South Africa said Tuesday that it would use a state-of-the-art surveillance aircraft to monitor its rhino population in an attempt to curb rampant poaching.
The Seabird Seeker plane will patrol over Kruger National Park, which is located on the border with Mozambique and is home to two-thirds of South Africa’s rhinos.
The aircraft would use surveillance equipment, including infrared detection technology, “making it very difficult for poachers to hide,” said Ivor Ichikowitz, who heads the Ichikowitz Family Foundation as well as the Paramount Group defense and aerospace company, in a statement. He donated the plane to the South African government.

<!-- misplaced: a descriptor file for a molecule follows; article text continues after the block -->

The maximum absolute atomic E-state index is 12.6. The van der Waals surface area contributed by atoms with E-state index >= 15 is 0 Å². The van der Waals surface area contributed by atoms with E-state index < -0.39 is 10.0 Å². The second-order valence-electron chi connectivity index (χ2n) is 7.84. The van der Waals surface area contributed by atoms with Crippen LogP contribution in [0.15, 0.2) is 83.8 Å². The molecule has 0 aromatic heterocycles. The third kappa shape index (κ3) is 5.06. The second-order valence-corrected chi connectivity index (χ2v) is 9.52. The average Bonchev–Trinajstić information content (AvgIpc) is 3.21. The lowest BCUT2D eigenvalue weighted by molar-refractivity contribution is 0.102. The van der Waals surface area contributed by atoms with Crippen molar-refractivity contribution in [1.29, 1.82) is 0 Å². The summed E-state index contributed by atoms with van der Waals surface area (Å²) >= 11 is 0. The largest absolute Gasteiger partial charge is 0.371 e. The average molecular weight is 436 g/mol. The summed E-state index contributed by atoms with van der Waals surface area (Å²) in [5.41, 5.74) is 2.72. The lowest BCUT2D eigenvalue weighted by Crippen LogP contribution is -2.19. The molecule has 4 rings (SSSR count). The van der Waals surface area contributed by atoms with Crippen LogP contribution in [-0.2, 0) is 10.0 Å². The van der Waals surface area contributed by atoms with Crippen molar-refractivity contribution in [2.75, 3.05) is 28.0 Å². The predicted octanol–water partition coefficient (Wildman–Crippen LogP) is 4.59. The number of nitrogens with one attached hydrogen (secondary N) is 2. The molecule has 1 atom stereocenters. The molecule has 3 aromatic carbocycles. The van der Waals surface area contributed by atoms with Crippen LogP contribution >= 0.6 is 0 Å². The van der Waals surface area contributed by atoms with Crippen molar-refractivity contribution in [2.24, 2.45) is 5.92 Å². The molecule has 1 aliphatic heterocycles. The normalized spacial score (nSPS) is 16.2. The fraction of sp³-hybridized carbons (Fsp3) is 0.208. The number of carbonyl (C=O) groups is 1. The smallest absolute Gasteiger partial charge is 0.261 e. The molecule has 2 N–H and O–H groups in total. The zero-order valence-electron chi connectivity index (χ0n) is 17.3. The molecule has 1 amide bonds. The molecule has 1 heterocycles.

By the end of this year, it is estimated that South Africa will have lost some 650 rhinos to poaching, to satisfy the demand in Asia. In 2012 to date, 598 rhinos have been killed, 364 of them in the Kruger National Park alone, according to the South African National Parks.
“While the combination of criminally slaughtered rhinos and natural mortalities has not reached a point of negative growth, we are seeing definite signs of a decrease in growth numbers,” said David Mabunda, the head of the parks system.
Rhino horns are a pricey item used frequently in traditional Asian medicine, but there have been numerous studies showing they provide no medicinal value.
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